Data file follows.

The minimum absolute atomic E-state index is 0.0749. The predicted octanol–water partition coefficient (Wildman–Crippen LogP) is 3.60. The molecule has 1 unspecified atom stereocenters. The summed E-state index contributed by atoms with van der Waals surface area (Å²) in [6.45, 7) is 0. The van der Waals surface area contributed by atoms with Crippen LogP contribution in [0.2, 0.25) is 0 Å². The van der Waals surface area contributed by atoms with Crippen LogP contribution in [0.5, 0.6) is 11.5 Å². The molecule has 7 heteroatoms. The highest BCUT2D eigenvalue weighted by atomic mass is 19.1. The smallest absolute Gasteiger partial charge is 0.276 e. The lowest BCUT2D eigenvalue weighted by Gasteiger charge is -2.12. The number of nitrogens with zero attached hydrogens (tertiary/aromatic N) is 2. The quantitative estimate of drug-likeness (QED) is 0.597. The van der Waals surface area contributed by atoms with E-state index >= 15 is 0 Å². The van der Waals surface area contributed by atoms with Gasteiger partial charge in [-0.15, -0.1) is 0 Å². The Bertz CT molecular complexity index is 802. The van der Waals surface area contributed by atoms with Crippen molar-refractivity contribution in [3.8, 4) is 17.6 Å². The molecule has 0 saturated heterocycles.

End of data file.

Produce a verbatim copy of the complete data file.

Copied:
The minimum absolute atomic E-state index is 0.0749. The predicted octanol–water partition coefficient (Wildman–Crippen LogP) is 3.60. The molecule has 1 unspecified atom stereocenters. The summed E-state index contributed by atoms with van der Waals surface area (Å²) in [6.45, 7) is 0. The van der Waals surface area contributed by atoms with Crippen LogP contribution in [0.2, 0.25) is 0 Å². The van der Waals surface area contributed by atoms with Crippen LogP contribution in [0.5, 0.6) is 11.5 Å². The molecule has 7 heteroatoms. The highest BCUT2D eigenvalue weighted by atomic mass is 19.1. The smallest absolute Gasteiger partial charge is 0.276 e. The lowest BCUT2D eigenvalue weighted by Gasteiger charge is -2.12. The number of nitrogens with zero attached hydrogens (tertiary/aromatic N) is 2. The quantitative estimate of drug-likeness (QED) is 0.597. The van der Waals surface area contributed by atoms with E-state index >= 15 is 0 Å². The van der Waals surface area contributed by atoms with Gasteiger partial charge in [-0.15, -0.1) is 0 Å². The Bertz CT molecular complexity index is 802. The van der Waals surface area contributed by atoms with Crippen molar-refractivity contribution in [3.8, 4) is 17.6 Å². The molecule has 0 saturated heterocycles.